As this year’s Academy Awards approaches I find myself trying in vain to understand how Public Enemies didn’t garner a single Oscar nomination. The film was gorgeous to look at, featured a career-best performance from Johnny Depp, and avoided the clichÃ©-ridden territory of the period piece biopic for something more ambiguous and relatively challenging. Was that why the film was a relative critical and box office disappointment? Clearly the film did not satisfy as Summer blockbuster entertainment. Universal Pictures didn’t quite know how to market the film and seemingly tried to sell it almost like a comic book adaptation a la The Dark Knight with a larger-than-life image of Depp in a trench coat and fedora, shotgun at his side, stretching the length of office buildings on the huge banner posters that draped L.A. prior to the film’s release. It didn’t work to sell the film because the film they were selling wasn’t exactly the movie that we got. It’s a movie with beautifully shot bank robberies, shootouts rendered in symphonic splendor, and plenty of compelling narrative, but somehow in its fly-on-the-wall approach to following Dillinger it left audiences cold.
That aforementioned coldness works both ways. Public Enemies is downright frosty and it’s to Michael Mann’s credit that he refuses to overdramatize the life of an infamous gangster in all-too-familiar ways. Let me explain myself. Mann gives us a completely new kind of period film. He junks the typical sepia-toned melodrama approach and instead, with his digital cameras, creates something immediate, taking us out of the realm of nostalgia and into a real world scenario that actually feels dangerous instead of merely nostalgic. If you are willing to accept the worthiness of this approach it is completely thrilling.Continue Reading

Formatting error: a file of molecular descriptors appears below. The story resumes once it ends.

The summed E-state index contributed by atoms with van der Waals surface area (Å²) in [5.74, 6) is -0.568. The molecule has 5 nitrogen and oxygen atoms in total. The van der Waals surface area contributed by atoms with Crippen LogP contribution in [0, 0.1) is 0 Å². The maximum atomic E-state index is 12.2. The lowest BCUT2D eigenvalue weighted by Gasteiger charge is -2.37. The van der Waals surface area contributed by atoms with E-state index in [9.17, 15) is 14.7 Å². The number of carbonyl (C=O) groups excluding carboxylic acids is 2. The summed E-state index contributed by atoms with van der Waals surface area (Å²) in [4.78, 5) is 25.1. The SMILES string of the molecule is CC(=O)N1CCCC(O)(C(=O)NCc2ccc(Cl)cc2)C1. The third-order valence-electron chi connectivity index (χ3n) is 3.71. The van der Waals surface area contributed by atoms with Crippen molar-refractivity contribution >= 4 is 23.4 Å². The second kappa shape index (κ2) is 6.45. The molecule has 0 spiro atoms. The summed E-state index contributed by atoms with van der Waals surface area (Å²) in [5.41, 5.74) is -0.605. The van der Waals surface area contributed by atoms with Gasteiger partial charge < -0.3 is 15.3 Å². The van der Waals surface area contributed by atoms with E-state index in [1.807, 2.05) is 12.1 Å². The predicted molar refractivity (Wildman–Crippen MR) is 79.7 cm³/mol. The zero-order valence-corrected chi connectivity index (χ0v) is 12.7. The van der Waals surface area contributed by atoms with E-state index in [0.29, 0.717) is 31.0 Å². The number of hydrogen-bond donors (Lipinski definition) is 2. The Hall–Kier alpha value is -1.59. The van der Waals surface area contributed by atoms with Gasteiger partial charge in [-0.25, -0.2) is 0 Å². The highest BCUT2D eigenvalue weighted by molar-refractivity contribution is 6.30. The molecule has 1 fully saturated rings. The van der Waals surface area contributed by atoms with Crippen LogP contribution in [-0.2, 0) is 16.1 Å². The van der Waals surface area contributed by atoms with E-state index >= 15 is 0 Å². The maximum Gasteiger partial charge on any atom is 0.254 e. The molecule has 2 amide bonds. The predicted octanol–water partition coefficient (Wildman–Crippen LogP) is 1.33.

If you know anyone afflicted with a phobia towards classic film this might be a good place to start them. White Heat is one of the darkest, funniest American films ever made with tension as thick as a hangman’s noose. Did you enjoy the film The Dark Knight? Do you remember the opening bank heist scene where the Joker kills off each accomplice as soon as they have served their purpose? Did you like that scene? Of course you did. It’s the best scene of the whole film. Well, White Heat is kind of like the bank heist scene from The Dark Knight. It runs on that kind of gleeful nihilistic energy. It’s more film noir than gangster film, though it is so well performed and well directed that it doesn’t really matter what you call it because it’s in a class by itself.
James Cagney plays Cody Jarrett, a psychotic gang leader who plans and executes heists and seems to kill as much for his own kicks as for necessity. Of all the swaggering maniacs Cagney played, Cody Jarrett is his masterpiece. He’s older and slightly heavier than the lithe gangster characters Cagney played in his youth but Cody Jarrett is much more honestly twisted than anything Cagney had done before. He is the terrifying monster lurking beneath Cagney’s portrayals of charming psychopaths. Cody is a mama’s boy. He has headaches that make him run for his mother’s lap. She knows how to comfort him and how to manipulate him.Continue Reading